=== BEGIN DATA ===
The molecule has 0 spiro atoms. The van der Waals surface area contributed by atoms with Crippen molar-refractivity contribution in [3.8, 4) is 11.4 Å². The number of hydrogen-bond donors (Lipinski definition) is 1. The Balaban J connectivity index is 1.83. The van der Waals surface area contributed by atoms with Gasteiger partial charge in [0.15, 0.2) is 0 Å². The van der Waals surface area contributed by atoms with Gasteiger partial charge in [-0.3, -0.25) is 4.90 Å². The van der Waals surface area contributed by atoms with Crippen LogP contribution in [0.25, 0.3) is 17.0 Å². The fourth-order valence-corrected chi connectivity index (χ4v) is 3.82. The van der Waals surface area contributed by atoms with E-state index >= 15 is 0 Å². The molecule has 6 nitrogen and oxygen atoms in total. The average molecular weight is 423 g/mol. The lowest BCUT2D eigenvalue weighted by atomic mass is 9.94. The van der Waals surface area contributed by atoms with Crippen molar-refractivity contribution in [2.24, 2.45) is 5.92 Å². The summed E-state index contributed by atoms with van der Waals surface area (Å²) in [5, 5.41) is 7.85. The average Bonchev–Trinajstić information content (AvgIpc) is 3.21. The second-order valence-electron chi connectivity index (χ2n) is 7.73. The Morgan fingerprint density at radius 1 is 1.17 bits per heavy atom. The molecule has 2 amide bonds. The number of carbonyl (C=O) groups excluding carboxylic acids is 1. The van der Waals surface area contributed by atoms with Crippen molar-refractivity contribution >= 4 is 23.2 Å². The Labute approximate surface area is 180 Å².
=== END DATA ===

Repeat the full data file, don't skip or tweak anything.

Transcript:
The molecule has 0 spiro atoms. The van der Waals surface area contributed by atoms with Crippen molar-refractivity contribution in [3.8, 4) is 11.4 Å². The number of hydrogen-bond donors (Lipinski definition) is 1. The Balaban J connectivity index is 1.83. The van der Waals surface area contributed by atoms with Gasteiger partial charge in [0.15, 0.2) is 0 Å². The van der Waals surface area contributed by atoms with Gasteiger partial charge in [-0.3, -0.25) is 4.90 Å². The van der Waals surface area contributed by atoms with Crippen LogP contribution in [0.25, 0.3) is 17.0 Å². The fourth-order valence-corrected chi connectivity index (χ4v) is 3.82. The van der Waals surface area contributed by atoms with E-state index >= 15 is 0 Å². The molecule has 6 nitrogen and oxygen atoms in total. The average molecular weight is 423 g/mol. The lowest BCUT2D eigenvalue weighted by atomic mass is 9.94. The van der Waals surface area contributed by atoms with Crippen molar-refractivity contribution in [2.24, 2.45) is 5.92 Å². The summed E-state index contributed by atoms with van der Waals surface area (Å²) in [5, 5.41) is 7.85. The average Bonchev–Trinajstić information content (AvgIpc) is 3.21. The second-order valence-electron chi connectivity index (χ2n) is 7.73. The Morgan fingerprint density at radius 1 is 1.17 bits per heavy atom. The molecule has 2 amide bonds. The number of carbonyl (C=O) groups excluding carboxylic acids is 1. The van der Waals surface area contributed by atoms with Crippen molar-refractivity contribution >= 4 is 23.2 Å². The Labute approximate surface area is 180 Å².